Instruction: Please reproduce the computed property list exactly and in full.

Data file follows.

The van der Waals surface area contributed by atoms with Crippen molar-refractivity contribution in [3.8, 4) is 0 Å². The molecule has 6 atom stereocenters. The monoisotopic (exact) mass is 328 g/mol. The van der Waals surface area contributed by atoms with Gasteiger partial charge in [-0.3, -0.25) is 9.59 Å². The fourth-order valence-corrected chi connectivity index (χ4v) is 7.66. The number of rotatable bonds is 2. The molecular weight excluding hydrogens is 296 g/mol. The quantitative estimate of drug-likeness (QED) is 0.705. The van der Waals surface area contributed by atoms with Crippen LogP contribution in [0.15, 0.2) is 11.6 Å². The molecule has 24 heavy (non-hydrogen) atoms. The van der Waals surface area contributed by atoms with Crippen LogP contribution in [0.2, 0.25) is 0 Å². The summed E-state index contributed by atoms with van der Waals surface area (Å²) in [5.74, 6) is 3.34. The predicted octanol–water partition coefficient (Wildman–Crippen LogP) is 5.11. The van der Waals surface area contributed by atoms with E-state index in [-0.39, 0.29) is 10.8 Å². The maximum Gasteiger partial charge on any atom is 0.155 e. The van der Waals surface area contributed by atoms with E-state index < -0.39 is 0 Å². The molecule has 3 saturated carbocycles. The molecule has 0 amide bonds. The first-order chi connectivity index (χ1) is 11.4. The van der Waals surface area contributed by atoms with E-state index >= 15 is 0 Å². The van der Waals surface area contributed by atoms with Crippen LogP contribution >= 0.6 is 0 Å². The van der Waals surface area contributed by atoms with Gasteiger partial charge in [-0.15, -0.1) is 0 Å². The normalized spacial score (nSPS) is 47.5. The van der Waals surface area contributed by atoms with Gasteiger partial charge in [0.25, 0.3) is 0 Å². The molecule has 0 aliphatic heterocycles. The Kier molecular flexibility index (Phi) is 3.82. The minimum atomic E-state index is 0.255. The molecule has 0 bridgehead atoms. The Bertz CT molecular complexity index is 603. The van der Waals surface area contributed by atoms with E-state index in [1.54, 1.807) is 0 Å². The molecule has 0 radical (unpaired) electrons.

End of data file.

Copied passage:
The van der Waals surface area contributed by atoms with Crippen molar-refractivity contribution in [3.8, 4) is 0 Å². The molecule has 6 atom stereocenters. The monoisotopic (exact) mass is 328 g/mol. The van der Waals surface area contributed by atoms with Gasteiger partial charge in [-0.3, -0.25) is 9.59 Å². The fourth-order valence-corrected chi connectivity index (χ4v) is 7.66. The number of rotatable bonds is 2. The molecular weight excluding hydrogens is 296 g/mol. The quantitative estimate of drug-likeness (QED) is 0.705. The van der Waals surface area contributed by atoms with Crippen LogP contribution in [0.15, 0.2) is 11.6 Å². The molecule has 24 heavy (non-hydrogen) atoms. The van der Waals surface area contributed by atoms with Crippen LogP contribution in [0.2, 0.25) is 0 Å². The summed E-state index contributed by atoms with van der Waals surface area (Å²) in [5.74, 6) is 3.34. The predicted octanol–water partition coefficient (Wildman–Crippen LogP) is 5.11. The van der Waals surface area contributed by atoms with E-state index in [-0.39, 0.29) is 10.8 Å². The maximum Gasteiger partial charge on any atom is 0.155 e. The van der Waals surface area contributed by atoms with E-state index < -0.39 is 0 Å². The molecule has 3 saturated carbocycles. The molecule has 0 amide bonds. The first-order chi connectivity index (χ1) is 11.4. The van der Waals surface area contributed by atoms with E-state index >= 15 is 0 Å². The van der Waals surface area contributed by atoms with Crippen LogP contribution >= 0.6 is 0 Å². The van der Waals surface area contributed by atoms with Gasteiger partial charge in [-0.15, -0.1) is 0 Å². The normalized spacial score (nSPS) is 47.5. The van der Waals surface area contributed by atoms with Gasteiger partial charge in [0.25, 0.3) is 0 Å². The molecule has 0 aliphatic heterocycles. The Kier molecular flexibility index (Phi) is 3.82. The minimum atomic E-state index is 0.255. The molecule has 0 bridgehead atoms. The Bertz CT molecular complexity index is 603. The van der Waals surface area contributed by atoms with E-state index in [1.54, 1.807) is 0 Å². The molecule has 0 radical (unpaired) electrons.